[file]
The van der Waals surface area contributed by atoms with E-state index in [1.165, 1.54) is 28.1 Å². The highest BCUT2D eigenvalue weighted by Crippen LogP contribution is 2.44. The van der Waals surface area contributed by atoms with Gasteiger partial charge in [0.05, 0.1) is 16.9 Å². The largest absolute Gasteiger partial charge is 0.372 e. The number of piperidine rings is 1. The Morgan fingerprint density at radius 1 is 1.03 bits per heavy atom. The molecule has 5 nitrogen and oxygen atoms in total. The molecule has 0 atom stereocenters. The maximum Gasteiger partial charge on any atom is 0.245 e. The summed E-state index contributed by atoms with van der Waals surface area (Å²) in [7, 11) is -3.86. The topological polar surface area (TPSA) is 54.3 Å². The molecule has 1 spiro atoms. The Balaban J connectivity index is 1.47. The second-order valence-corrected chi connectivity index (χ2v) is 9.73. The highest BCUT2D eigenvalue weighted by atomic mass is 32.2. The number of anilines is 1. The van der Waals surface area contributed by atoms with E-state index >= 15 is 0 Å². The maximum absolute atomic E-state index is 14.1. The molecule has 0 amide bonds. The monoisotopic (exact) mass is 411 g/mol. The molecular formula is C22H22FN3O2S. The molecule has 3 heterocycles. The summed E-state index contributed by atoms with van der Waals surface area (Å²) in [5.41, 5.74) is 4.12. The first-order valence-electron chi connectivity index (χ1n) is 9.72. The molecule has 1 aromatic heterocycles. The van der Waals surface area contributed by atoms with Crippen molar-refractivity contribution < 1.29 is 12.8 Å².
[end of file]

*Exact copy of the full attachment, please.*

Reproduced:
The van der Waals surface area contributed by atoms with E-state index in [1.165, 1.54) is 28.1 Å². The highest BCUT2D eigenvalue weighted by Crippen LogP contribution is 2.44. The van der Waals surface area contributed by atoms with Gasteiger partial charge in [0.05, 0.1) is 16.9 Å². The largest absolute Gasteiger partial charge is 0.372 e. The number of piperidine rings is 1. The Morgan fingerprint density at radius 1 is 1.03 bits per heavy atom. The molecule has 5 nitrogen and oxygen atoms in total. The molecule has 0 atom stereocenters. The maximum Gasteiger partial charge on any atom is 0.245 e. The summed E-state index contributed by atoms with van der Waals surface area (Å²) in [7, 11) is -3.86. The topological polar surface area (TPSA) is 54.3 Å². The molecule has 1 spiro atoms. The Balaban J connectivity index is 1.47. The second-order valence-corrected chi connectivity index (χ2v) is 9.73. The highest BCUT2D eigenvalue weighted by atomic mass is 32.2. The number of anilines is 1. The van der Waals surface area contributed by atoms with E-state index >= 15 is 0 Å². The maximum absolute atomic E-state index is 14.1. The molecule has 0 amide bonds. The monoisotopic (exact) mass is 411 g/mol. The molecular formula is C22H22FN3O2S. The molecule has 3 heterocycles. The summed E-state index contributed by atoms with van der Waals surface area (Å²) in [5.41, 5.74) is 4.12. The first-order valence-electron chi connectivity index (χ1n) is 9.72. The molecule has 1 aromatic heterocycles. The van der Waals surface area contributed by atoms with Crippen molar-refractivity contribution < 1.29 is 12.8 Å².